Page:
Friday, May 27th, 2011

Big Boi ft. Janelle Monáe – Be Still

I will get the wagon back on the road…



[Video][Website]
[6.50]

Anthony Easton: I was talking to a friend just before Easter vigil was starting, and we were mentioning about how storytelling as a legitimate sermon method was under rated and under used. I feel the same way about hip-hop, and I think Big Boi and Monáe are genuinely great story tellers –her verses here, deft, come from a hip-hop tradition, but would be impossible without Dinah Washington or Dionne Warwick. Having both of those work makes an object of prismatic beauty.
[10]

Alfred Soto: The percussion, whistling New Romantic synth, the intro question about teabagging — all this and Janelle Monáe, an android and an arch one too. So many ideas yet I hear no attempt to integrate them, which is probably the point.
[4]

Jer Fairall: A Sir Lucious Left Foot filler track becomes a throwaway single that sounds like an ArchAndroid filler track on account of being nearly all Janelle hook and almost no Big Boi. Which would be fine were the hook itself not so wishy washy.
[5]

John Seroff: Bookended by a pair of truly inane skits, “Be Still” is the prettiest, gentlest cut off my favorite album of 2010. Big Boi is relegated to a supporting role, ceding the spotlight to Monáe. She certainly knows what to do with it; this sort of funkadelic torch song comes off perfectly natural and unforced, especially in comparison to much of the overstuffed, one woman Broadway show that was Archandroid. Janelle and Fat Stacks really thrive in each others company and even if “Be Still” never quite reaches the incandescent heights of “Tightrope”, it’s still as good as anything these two have done, either together or separately. That’s saying a lot.
[9]

Chuck Eddy: I hate the punchline-less teabag/teatime joke-or-whatever at the start, have no real use for the crack-bust skit at the end. And I pretty much can’t stand Janelle’s show-tune/supper-club/Judy Garland side, which zeroed out the intermittent funky band parts when I saw her live during SXSW; that she’s got basically just an average voice, and that there’s nothing especially interesting about her conceptualizing besides being, you know, conceptual, didn’t help. Anyway, that last complaint admittedly has nothing to do with this song. I have nothing to say about what Big Boi does — he does what he does, and it sounds okay, usually. But there’s nothing in it I care about, and sounds to me like he’s spinning his wheels.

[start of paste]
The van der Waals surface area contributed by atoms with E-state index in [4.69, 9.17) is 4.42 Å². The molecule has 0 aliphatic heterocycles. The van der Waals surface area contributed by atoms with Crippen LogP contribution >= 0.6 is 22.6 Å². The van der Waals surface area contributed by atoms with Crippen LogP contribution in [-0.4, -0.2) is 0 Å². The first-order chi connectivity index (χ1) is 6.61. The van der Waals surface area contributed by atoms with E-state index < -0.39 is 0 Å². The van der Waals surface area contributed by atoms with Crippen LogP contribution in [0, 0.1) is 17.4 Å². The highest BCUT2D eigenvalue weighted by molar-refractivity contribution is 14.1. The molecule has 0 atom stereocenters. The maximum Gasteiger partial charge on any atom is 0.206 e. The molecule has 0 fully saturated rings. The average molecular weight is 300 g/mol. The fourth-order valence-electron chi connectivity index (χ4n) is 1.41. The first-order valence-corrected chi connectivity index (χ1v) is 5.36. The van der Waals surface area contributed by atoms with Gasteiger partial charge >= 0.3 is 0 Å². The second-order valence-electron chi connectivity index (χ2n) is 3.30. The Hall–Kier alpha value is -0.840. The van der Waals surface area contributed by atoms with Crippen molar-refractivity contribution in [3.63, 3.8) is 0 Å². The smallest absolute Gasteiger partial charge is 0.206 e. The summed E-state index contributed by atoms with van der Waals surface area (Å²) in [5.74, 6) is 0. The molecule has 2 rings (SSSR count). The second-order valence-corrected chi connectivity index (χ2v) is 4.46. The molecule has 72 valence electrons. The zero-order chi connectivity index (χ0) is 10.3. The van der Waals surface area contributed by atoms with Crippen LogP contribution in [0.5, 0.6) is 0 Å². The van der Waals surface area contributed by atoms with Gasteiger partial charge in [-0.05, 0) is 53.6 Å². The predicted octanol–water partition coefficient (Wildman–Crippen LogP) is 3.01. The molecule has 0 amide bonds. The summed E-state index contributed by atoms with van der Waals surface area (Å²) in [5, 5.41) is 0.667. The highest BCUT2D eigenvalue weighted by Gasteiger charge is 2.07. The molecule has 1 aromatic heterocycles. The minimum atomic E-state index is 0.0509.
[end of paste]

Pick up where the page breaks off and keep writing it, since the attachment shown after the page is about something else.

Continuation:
[5]

Asher Steinberg: Who ever would have thought that Big Boi’s flow would sound dated one day? It does here; for a moment I felt transported to 2003. Thanks to Janelle, it was only for a moment though, as she drones on for the rest of the song about the virtues of a loveless life (or adolescence, at least), dully channeling someone or another who she’s not.
[4]

Jonathan Bogart: In which Janelle Monáe contrives to sound oddly like Stereolab, and not just because of the buzzing synths she’s surrounded by. I adore the affectlessness of her singing here, not least because it cuts out her worst musical-theater tendencies and gives Big Boi’s nimble flow a smooth flat surface against which to bounce.
[8]

Ian Mathers: Given the pedigree, I suppose this is slightly underwhelming, but another way to think about “Be Still” is just that it’s solid, satisfying. It’s pleasures aren’t as pyrotechnic as the best stuff from either participant, but they’re just as durable.
[7]

5 Responses to “Big Boi ft. Janelle Monáe – Be Still”

  1. divisive!

  2. Janelle told a story here? Would that be the part where she sang:

    I love bein in love
    Then you let me down, turned my heart around
    Givin up on love, makes my ocean drown
    You lived in my heart

    That’s a story?

  3. Have a different definition?

  4. I still think this is meh, but having just seen Janelle over the weekend and consequently falling in love with her all over again, I really wish I could be hearing this through some of it’s bigger supporters’ ears.

  5. Well, I suppose the statement “you let me down, turned my heart around… you lived in my heart” is a very truncated story of sorts, but it certainly doesn’t make her a great story-teller, not within the context of this song anyway. I tend to associate “great story-telling” with detail, some semblance of narrative, etc.